Thursday, September 2, 2010

Humility before God

There is an arrogance in theologians and in theology which increasingly troubles me.  Theo-logos, word about God, is human speech and thought and song and life centered on the reality of God in the world.  But surely we should speak, sing, write, live such theo-logy with deep humility and awareness that we are not God, nor can we ever truly define or encompass the reality of God in this world, let alone the universe.

The strange thing, I suppose, is that I am called and ordained to be a minister of Word and Sacrament, and that first part means I am one who is constantly called to do theology, to speak of God.  I don't preach sermons and fill them with disclaimers or caveats.  At least most times I don't.  We who are baptized into Christ and shaped by the Scriptures, by worship, by our sisters and brothers in faith, believe that there are truths and realities God has revealed to the world in the person of Jesus, and we are called to proclaim these things to each other and to the world.  The very idea that God is incarnate among us in the person of Jesus and now continues that incarnation through the Holy Spirit in each one of us implies that each of us speaks on God's behalf, is an ambassador for God (for good or for ill) to the world.

I accept that.  I still preach.  I write.  I sing.  I think.  It's what we do as Christians, and what I do as a pastor in Christ's Church.

I just think that while we speak we might want to keep a deep humility about us.  I posted this on a friend's blog, but it's worth remembering the words of Oliver Cromwell (who could have used a modicum of humility himself) to the Presbyterians of Scotland in 1650:  "I beseech you in the bowels of Christ, think it possible you may be mistaken."  Again, Cromwell might not have lived this, and it's likely it wasn't intended as a universal specific.  But I feel free to make it mine, and offer it to others here.  We might avoid future inquisitions, crusades, intifadas, cross-burnings, and other horrors including excluding people from our fellowship if we kept in mind that whatever we think about our theology, God ultimately will be God and will reach people and do what God wants to do, even if it doesn't fit our theology.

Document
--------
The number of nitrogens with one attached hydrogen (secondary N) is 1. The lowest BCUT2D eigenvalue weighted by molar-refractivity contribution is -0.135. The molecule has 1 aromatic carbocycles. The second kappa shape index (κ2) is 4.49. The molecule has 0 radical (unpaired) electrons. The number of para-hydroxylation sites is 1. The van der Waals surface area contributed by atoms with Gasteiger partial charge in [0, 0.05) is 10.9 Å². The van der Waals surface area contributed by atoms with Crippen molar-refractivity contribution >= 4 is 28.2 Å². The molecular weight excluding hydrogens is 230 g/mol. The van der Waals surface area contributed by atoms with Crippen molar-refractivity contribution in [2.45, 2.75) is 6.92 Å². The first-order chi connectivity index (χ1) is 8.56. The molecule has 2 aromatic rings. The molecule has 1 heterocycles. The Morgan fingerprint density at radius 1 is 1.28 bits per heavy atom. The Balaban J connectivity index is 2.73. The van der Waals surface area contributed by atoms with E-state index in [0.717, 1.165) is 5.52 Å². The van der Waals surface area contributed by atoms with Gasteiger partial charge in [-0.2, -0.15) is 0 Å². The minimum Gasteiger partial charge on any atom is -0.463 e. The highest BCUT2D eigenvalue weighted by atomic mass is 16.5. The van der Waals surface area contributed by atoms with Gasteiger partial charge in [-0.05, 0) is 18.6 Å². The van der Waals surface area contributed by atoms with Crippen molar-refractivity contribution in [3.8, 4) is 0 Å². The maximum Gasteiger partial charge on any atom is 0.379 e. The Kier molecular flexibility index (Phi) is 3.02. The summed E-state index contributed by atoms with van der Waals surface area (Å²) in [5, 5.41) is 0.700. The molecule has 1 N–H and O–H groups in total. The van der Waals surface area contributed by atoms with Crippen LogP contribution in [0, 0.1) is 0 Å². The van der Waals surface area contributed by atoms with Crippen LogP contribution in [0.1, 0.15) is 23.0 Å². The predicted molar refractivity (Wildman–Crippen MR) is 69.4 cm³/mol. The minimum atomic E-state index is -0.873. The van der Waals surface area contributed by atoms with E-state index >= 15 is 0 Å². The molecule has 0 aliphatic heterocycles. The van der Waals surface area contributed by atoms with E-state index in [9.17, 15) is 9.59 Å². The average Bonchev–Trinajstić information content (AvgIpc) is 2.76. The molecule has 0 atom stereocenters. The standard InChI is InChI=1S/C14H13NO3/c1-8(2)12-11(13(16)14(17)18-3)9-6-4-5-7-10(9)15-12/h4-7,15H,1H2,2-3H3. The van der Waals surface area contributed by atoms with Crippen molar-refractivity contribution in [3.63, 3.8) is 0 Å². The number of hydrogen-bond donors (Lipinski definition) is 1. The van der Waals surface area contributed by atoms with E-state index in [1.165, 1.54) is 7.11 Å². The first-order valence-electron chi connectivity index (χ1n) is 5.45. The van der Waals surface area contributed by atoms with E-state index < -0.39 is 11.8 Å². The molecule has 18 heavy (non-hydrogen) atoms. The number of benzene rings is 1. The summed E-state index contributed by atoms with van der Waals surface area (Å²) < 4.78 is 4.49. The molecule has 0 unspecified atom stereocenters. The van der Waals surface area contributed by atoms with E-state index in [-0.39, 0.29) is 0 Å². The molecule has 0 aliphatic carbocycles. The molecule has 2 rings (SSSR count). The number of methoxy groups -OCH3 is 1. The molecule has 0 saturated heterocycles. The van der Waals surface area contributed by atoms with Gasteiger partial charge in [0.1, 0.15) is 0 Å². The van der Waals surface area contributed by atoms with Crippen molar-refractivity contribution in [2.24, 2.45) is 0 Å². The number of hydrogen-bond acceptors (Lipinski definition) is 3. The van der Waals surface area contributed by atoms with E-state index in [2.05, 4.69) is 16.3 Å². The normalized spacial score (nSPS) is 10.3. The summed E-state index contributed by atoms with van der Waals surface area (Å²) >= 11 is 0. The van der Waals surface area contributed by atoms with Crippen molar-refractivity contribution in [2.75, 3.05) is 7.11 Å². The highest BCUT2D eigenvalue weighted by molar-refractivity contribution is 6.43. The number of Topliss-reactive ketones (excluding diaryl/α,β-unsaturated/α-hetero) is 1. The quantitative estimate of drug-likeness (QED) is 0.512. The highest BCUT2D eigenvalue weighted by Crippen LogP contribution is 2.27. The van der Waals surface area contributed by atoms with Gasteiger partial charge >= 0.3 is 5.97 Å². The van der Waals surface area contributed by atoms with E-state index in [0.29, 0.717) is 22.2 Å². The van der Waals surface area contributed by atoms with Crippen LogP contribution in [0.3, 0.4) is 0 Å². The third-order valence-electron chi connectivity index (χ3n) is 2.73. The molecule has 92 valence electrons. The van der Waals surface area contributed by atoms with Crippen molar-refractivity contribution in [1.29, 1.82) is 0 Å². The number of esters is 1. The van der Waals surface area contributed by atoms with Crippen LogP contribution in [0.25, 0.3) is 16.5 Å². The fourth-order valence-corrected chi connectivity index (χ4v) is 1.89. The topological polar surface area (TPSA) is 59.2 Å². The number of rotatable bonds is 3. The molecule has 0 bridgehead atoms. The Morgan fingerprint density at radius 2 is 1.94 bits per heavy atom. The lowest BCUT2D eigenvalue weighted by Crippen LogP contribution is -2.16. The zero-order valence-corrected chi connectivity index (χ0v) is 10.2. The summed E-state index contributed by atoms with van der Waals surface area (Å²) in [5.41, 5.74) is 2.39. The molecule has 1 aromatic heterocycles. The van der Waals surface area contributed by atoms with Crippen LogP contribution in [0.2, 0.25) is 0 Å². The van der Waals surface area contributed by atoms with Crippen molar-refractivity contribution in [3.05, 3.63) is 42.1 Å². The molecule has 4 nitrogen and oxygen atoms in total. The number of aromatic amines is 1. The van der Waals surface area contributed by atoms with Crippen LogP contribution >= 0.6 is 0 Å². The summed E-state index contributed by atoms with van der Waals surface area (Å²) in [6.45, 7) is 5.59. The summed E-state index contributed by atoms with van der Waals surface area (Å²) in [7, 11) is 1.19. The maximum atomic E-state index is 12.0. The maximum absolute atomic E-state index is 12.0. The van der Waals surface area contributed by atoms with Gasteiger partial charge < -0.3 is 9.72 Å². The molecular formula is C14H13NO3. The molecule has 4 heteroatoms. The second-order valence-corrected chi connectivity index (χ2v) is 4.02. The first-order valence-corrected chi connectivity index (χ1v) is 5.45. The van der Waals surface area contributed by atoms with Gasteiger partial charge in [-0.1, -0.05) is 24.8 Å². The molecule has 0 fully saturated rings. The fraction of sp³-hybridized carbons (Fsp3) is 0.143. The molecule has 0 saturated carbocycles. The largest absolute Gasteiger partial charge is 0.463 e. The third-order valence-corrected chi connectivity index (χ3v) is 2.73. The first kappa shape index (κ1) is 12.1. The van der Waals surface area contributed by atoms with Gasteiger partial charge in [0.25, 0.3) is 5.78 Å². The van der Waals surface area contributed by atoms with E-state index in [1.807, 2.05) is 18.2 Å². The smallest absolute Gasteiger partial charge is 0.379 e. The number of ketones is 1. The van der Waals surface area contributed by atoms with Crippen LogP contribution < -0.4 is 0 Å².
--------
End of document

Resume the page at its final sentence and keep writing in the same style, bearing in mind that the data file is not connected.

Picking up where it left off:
I think what I'm saying is that we Christians, like many other faiths, believe we have received a revelation from the God who made all things.  We Christians believe this God is fully known to us as Triune - Father, Son, and Holy Spirit - which we have come to believe primarily because of the life, teachings, death, and resurrection of the Son of God, Jesus.  We did not come up with this on our own, or so we claim, rather God found us, God sought us, God chose us (see Genesis 12 and following, John 15.)  Which means we are people who believe that the Logos of God, the Word of God for this world, became human flesh, one of us, and showed us the full truth about God, or at least the truth about God we need to know.  We can argue, we can postulate, we can try to discern.  We can write, sing, speak, live what we believe.  But ultimately only God can be God.

The challenge, I think, is that in faith, through the Church, in Word and Sacrament, with sisters and brothers helping, we learn to follow the Logos, not our own theology.  We learn to listen to God's continuing revelation together in the Spirit through all these means and gifts.  We pray together, read Scripture together, and listen together, and yes, sometimes speak. But always with this in mind: we might be wrong.  We might make mistakes about God's intention, God's nature.  In fact, as broken humans, nothing is more likely.  If we can keep that humility, then we can truly engage in listening to what God is actually saying and doing among us, even if it doesn't fit our labels and boxes.  That seems like a worthy goal of theology, in fact.  But, of course, I might be wrong.


  1. That is an excellent post, Pastor Joseph. Humility in admitting that we might be wrong in our theology is a tough pill to swallow, but it is desperately needed (in this country, at least).

  2. I enjoy the intellectual exercise of reading what might be called "academic theology." Your musings challenge me with, "Why?" I think the best written theology offers two important things: 1) An offering to God, like a prayer; and 2) A contribution to the human conversation sometimes known as "philosophy," or "philosophy of life." Perhaps we can say of theology what one of my professors said of theories of the atonement: "They are right in what they affirm and wrong in what they deny."

    Martin Luther said, "After every sermon the preacher should fall on his knees and ask God to forgive him for what he's just done." (If he didn't say it, he should have.)